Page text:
I guess I should write a follow-up to that last post about the difficulty of coming up with a set of coherent principles for Hermet(ic)ism. The main point I was trying to make was that coming up with a short set of overall principles for the Way of Hermēs is really difficult, despite the popularity of such a notion as spread by the Kybalion to make bite-sized pieces of philosophy and spirituality easy to digest. There are lots of reasons for this, which I brought up in the last post, but the big one is that the notion of a principle is (as defined by Dictionary.com) “a fundamental doctrine or tenet; a fundamental, primary, or general law or truth from which others are derived”. This sounds all well and good, and it’s reasonable that we should want and strive to come up with some Hermetic principles to arrange for the study of Hermet(ic)ism and the Hermetic canon, but the problem I kept running into was that everything seemed to be contradicted at one point or another by the very texts those principles are supposed to derive from and summarize. This isn’t so much a problem of the principalizers as it is the things to be principled; it’s a known fact that the Hermetic texts are not consistent among themselves, even by their own admission, by the very nature of what it is they teach and how they go about teaching it.
First, why should we want principles? As we mentioned earlier, we have a notion of κεφαλαὶα, “chapter headings” as it were, brief gnomic statements about doctrine which often serve as mnemonics and fundamental…well, principles that other Hermetic texts work on expounding. There are two excellent sets of such statements at our disposal—the Definitions of Hermēs Trismegistus to Asclepius on the one hand and the Eleventh Stobaean Fragment on the other—but there are about fifty such statements in each, and are often paradoxical, supremely terse and soaked with deeper meaning, and not exactly as memorable or catchy as the well-known (but faulty) “Seven Hermetic Principles” from the Kybalion. To an extent, that really should be okay; as I’ve said before, the study of the Hermetic texts and of the Way of Hermēs generally is going to be a difficult process, just as the Hermetic texts themselves say, not because of how they’re written (through choice and style of translations can make it more difficult), but because of the very subject matter itself. Even for those for whom the doors to the Way of Hermēs were built, the way is hard and long to walk. To try to simplify everything into bite-sized things can be useful at times, but we should remember that a sugary snack is no replacement for a hearty meal. Substituting a handful of Hermetic principles for the deeper lessons and lectures and logoi we should be studying and contemplating might be nice at times, but that’s not the same as actually doing the Work needed. There’s a world of difference between a simple, high-level, abbreviated awareness of a concept, and fully understanding, comprehending, and grokking it, and the use of simple pithy principles does not help us accomplish that. It might get us started, if at all, but simply remembering a pithy phrase is not the same thing as having actual wisdom to back it up.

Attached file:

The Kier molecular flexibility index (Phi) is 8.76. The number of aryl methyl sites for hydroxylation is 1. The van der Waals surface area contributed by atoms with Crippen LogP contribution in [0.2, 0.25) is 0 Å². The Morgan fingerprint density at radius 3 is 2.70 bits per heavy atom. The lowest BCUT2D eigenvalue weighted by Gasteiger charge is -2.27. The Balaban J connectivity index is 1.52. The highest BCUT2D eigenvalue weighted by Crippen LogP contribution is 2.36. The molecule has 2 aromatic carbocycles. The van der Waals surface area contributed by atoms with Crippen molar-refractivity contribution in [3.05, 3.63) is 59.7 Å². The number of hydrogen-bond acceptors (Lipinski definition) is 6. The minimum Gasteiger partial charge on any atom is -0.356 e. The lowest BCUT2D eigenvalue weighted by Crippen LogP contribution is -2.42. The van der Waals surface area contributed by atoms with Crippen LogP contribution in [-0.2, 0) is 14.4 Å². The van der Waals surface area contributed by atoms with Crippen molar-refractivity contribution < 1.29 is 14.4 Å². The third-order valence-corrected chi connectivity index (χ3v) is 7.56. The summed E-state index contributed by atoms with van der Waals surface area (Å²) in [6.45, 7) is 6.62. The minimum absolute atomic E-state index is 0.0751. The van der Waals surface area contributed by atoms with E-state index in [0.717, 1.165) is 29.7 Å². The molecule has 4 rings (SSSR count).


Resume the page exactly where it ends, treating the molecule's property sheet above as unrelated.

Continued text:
But let’s say that we still want principles to write about, and let’s assume we have a good reason for their writing. We still run into the problem of principles being contradicted by the very texts they’re supposed to be principles for; we still have the problem of a lack of consistency across the Hermetic canon for all but the broadest and highest-level of notions. At that point, though, such statements would end up being neither particularly informative nor particularly helpful nor particularly distinct to Hermet(ic)ism. This forces us to take a look at these contradictions and inconsistencies in the Hermetic texts, which forces us to realize that…well, Hermet(ic)ism isn’t just a single thing, not a single doctrine held by a single group, not a single practice implemented by a single temple, not a single lineage with a single source. There are hints in the Hermetic texts of a variety of different views and standpoints, where the way the text is phrased suggests setting the specific author apart from the other views (sometimes as polemic, sometimes as correction, sometimes as an actual viewpoint held by other Hermetic groups, sometimes as views held by other traditions as incorrect views, sometimes a viewpoint made an example of without being seriously considered as being Hermetic):
- A purely monist view of creation versus a dualist one.
- A view of the cosmos that begins from a dualist standpoint to a monist one, versus one that begins from a monist standpoint to a dualist one.
- Groups who proclaim direct descent from Hermēs through Asclepius, Tat, and Ammon, and groups who proclaim indirect descent from Hermēs through Isis, Osiris, and Horus.
- Monotheistic versus polytheistic stances on God or the demiurge.
- A favorable view or unfavorable view of the demiurge as relating to corruption and vice in the world.
- A favorable view or unfavorable view of asceticism and abstaining from sex and reproduction.
- A favorable view or unfavorable view of making material offerings to divinity, and in specific contexts.
- A favorable view or unfavorable view of using magic to rectify or change things in the cosmos.
- A view that in reincarnation the human soul can reincarnate into animals versus one that prohibits such a view.
- A view that God is capable of sensation and understanding in the world versus one that prohibits such a view.